Road Rage

interstate

I live in the suburbs like millions of other Americans and commute to work daily.  Normally, I have about a 30 to 40 minute commute, depending on traffic.  Lately, due to construction on the Interstate, my commute time has become greatly increased, more like an hour a day – each way.  Spending this much time on the road, I’ve become increasingly aware of the driving behaviors of people and their seeming unwillingness to drive in a sane and reasonable manner.

Speeding, changing lanes without signals, cutting off other cars, and my pet peeve – tailgating, are common fare on the Interstates of Nashville.  It strikes me that something is terribly wrong.  Scarcely a day goes by that I don’t see at least one incident that probably should be reported to the police: an accident, a stranded motorist, a stray animal on the roadway, a huge piece of rubber tire, or potholes in the road.  Between construction, road hazards, discourteous drivers, and more cars on the road every day, it becomes increasingly frustrating and difficult to survive.

Many people are fighting this frustration with an escalated aggression that has been dubbed “road rage.”  Indeed, we have probably all seen or experienced it.  The car that tailgates to force us to change lanes, the car that cuts us off with a rapid lane change, the car that weaves in a out of traffic to stay in a lane perceived to be moving a bit faster.  No wonder we are killing ourselves and each other in record numbers – a useless loss.

Many solutions have been suggested: more law enforcement, improved roads, safer cars, drivers’ education.  Good ideas, yet, these are external solutions.  The real solution is within each of us.  We must change our attitudes toward each other and drive with a more tolerance and courtesy.  Never happen?  But look how attitude has changed toward wearing seat belts and drunk driving.  We can do better than we are doing.  We cannot wait for the other person to change first.  It has to be an individual commitment from each of us  – and it has to be soon.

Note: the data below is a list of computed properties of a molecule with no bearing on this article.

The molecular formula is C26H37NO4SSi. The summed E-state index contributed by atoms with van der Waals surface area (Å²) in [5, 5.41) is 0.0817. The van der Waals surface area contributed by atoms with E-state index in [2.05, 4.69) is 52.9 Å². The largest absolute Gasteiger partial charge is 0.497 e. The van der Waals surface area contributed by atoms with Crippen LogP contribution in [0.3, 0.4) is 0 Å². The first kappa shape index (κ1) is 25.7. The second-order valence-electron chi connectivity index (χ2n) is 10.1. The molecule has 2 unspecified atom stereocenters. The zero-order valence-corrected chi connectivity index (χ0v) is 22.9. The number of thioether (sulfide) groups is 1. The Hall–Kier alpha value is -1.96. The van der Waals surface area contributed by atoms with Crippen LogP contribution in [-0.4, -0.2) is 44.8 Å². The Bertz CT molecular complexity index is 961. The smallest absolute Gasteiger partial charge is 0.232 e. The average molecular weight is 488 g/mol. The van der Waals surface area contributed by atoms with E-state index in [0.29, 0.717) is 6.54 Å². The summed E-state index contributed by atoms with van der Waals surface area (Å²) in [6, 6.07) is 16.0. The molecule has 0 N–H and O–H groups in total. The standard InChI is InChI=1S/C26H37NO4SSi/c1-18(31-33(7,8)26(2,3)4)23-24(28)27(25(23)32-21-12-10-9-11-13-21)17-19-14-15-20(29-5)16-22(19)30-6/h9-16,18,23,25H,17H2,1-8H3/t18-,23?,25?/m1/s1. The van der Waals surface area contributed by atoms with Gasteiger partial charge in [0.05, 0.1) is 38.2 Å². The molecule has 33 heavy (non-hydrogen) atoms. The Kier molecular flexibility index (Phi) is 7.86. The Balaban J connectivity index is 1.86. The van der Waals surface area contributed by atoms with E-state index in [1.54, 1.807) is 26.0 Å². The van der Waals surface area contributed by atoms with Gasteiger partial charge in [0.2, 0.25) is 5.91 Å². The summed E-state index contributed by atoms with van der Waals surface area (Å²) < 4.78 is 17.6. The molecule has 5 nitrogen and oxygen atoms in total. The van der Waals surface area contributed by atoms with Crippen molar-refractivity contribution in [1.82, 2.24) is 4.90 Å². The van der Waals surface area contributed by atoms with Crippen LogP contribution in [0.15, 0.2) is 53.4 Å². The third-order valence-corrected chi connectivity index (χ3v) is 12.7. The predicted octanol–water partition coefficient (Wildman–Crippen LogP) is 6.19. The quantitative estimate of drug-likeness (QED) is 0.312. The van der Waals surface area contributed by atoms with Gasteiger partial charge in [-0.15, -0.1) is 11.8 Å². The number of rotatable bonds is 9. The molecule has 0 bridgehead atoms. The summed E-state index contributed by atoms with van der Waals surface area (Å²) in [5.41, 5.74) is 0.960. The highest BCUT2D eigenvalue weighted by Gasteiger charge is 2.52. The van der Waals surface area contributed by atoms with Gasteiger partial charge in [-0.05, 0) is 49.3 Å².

Folks, we are not in the Indianapolis 500.  It does not matter who gets there first or fastest.  You think you are the only person who knows how to drive?  So give the rest of ’em a break!  Rediscover the speed limit.  If they want to pass you, let ’em.  So what?  You’ve got nothing to prove.  If you get home from work 5 or 10 minutes later, will it really matter?  So, let that truck merge in front of you.  He’s a professional driver and in this traffic all day – do a random act of kindness.  So, that stupid lady is on a cell phone and won’t get out of your way?  Empathize.  Maybe she’s worried sick about the kids at home.

Let’s not be caught up in this madness on the highways.  Sure, we’ve got to go with the flow, but we don’t have to be rude and we don’t have to become angry with others because they are so often discourteous.  It doesn’t matter.  It just doesn’t matter.  We cannot control others and we cannot change the world – but we can each change ourselves.